Directors: John Carpenter
Writers: John Carpenter, Nick Castle
Producers: Barry Bernardi, Debra Hill, Larry J. Franco
It’s a bird! It’s a plane! No, it’s… Snake? Cruising in on a glider aircraft, a convicted robber arrives into Manhattan, NY, on what seems like an ominous night. Sent in by Hauk (starring Lee Van Cleef, from The Good, The Bad, and The Ugly) on behalf of the United States Government, he must overcome all odds to rescue the President of the United States. With only 24 hours to burn, there’s no time to waste. Whether he likes it or not (which he doesn’t), Snake Plissken (starring the dashing Kurt Russell) must make the deadline, or else…
The time is 1997, and the crime rate has risen 400% in the USA, causing a stir for those trying to keep the order. A simple solution was brought to solve the dilemma… Devote an island entirely to the guilty criminals of all the United States. Have police forces on all sides patrolling. Simple right? But could you imagine what that would be like? Manhattan, still intact, but scattered pieces everywhere, covered by the filth of swine and the criminally insane, while police helicopters encircle the perimeters; not a pretty picture. But given the circumstances, quite an interesting idea. I do wonder how they were able to evacuate the city though, and how long it must’ve taken. A most heinous job indeed.
Upon his arrival, he finds Cabbie (Ernest Borgnine) who claims Snake is a dead man. The line “I thought you were dead” used throughout the movie is likely taken from Big Jake (1971). Whenever John Wayne tells someone his name the reply is “I thought you were dead.” How did a supposed dead man get involved with the government anyway? Strange… Well, Cabbie pulls up in a cab (which would explain the name), and off they go! But not before running into a pack of rabid, carnivorous Crazies who lay hidden away in the sewers until late nightfall. Escaping to a different part of town, Cabbie takes Snake to meet Brain (Harry Dean Stanton) and his lovely squeeze, Maggie (Adrienne Barbeau). The way I see it, Brain is given that name for a reason, and sure enough he has got the goods and knowledge to be seen as a man worthy of recognition. With his new-found allies (if you can call them that), Snake continues on his mission to retrieve this important individual. But here’s the catch, everyone is always looking out for themselves…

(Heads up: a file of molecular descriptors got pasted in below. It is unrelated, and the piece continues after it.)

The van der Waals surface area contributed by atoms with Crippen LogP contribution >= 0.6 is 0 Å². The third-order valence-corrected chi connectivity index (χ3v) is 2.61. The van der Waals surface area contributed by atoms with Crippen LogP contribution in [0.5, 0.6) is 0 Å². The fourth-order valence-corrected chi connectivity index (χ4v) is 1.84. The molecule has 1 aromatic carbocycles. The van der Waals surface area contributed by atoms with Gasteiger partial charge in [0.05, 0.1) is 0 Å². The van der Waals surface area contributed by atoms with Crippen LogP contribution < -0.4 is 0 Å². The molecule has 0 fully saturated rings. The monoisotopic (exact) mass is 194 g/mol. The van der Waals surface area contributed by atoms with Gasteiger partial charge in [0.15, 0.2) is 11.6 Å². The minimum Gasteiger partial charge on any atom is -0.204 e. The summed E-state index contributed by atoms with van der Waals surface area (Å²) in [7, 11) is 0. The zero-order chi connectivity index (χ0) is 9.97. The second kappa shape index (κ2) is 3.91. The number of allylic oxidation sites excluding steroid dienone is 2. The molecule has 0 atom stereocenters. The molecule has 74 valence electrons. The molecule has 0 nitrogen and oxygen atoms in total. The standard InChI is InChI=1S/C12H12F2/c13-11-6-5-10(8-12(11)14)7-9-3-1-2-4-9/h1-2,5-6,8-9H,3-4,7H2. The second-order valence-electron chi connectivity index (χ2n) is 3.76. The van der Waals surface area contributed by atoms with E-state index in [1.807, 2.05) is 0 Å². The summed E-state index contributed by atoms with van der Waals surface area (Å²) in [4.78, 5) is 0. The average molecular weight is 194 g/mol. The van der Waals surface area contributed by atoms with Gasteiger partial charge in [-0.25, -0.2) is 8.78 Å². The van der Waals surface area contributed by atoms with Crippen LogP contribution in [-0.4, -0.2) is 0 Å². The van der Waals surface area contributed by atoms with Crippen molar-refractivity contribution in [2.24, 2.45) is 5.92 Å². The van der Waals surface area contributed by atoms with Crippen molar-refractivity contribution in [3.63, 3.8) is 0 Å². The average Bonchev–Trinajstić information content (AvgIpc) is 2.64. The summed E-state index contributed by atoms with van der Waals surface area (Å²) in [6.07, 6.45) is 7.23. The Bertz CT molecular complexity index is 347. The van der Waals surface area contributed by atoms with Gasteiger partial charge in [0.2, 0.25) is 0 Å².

When running into a random girl, she says to him, “You’re a cop!” and he replies right back with, “I’m an asshole.” Wise words.
When the going gets tough, the tough gets going, and there’s no one tougher than Snake. A man of few words who doesn’t play around. I literally can see the resemblance of Metal Gear Solid to this film. The premise is the same, with missions of sneaking in and out of places, not to mention the character Snake. Same characteristics: the eyepatch, the badass appeal, the stealthy outfit complete with gadgets and weapons, and even the name to boot. However, in the Metal Gear Series, the character who has the code name Solid Snake goes by the name Iroquois Pliskin in the second Metal Gear Solid Games. Cool huh?
But you know what’s even cooler? According to the director, John Carpenter, he had a friend of a friend who knew a guy named Snake Plissken who was described as a “high school tough guy” who had a tattoo of a snake. Too perfect to pass up, especially since Carpenter is fond of heroes with snake tattoos. Turns out there’s a real Snake Plissken somewhere out there…
The one thing standing between Snake and the President though, is The Duke (played by Isaac Hayes). He’s the one who runs the hood, like a king. His right-hand man I found rather disturbing though. Much like the main character from Tomba! (a Playstation game where you throw evil pigs and climb monstrous heights to hermit wizards willing to help you, it’s more fun than it sounds trust me), minus the pink hair color. With razor-sharp teeth and spiked up hair, Romero (played by Frank Doubleday) is a ghoulish sight to endure. I think it’s the hair and the whole “wild man” look that reminds me of Tomba!. In the game, he’s cute. But Romero must’ve took a turn down Elm Street or something, because he is the stuff of nightmares.
If you love action, and a great depiction of a world full of crime, then you’re going to love this film! I found the whole premise of the film a delight, and to be honest, it’s a scary idea too. It’s a role I’m not used to seeing Kurt Russell play, but he plays the part so well that I couldn’t see anyone else doing it. I give it 9/10 stars!
- Though the film takes place in New York City, director John Carpenter and his crew couldn’t film some of the more ambitious sequences there, so they went looking for an alternate location, and found one in St. Louis, Missouri. A few years prior to filming, a fire destroyed parts of that city’s waterfront, leaving large areas of ruined buildings and empty streets that provided the perfect post-apocalyptic look.
- The studio wanted a star like Tommy Lee Jones or Chuck Norris for the part, but Carpenter fought for Kurt Russell, and won.
- Snake’s eyepatch was Kurt Russell’s idea.
- Kurt Russell has stated on numerous occasions that Escape From New York is his favorite movie he has made and Snake Plissken is also his favorite character.
- Director of photography Dean Cundey used a special lens – new at the time – to extract the maximum amount of light from night-time shoots.
- A Novelization of the movie written by Mike McQuay was released in 1981 by Bantam Books. The book includes many scenes that were cut from the film as well as fleshing out a number of characters including Hauk and Snake.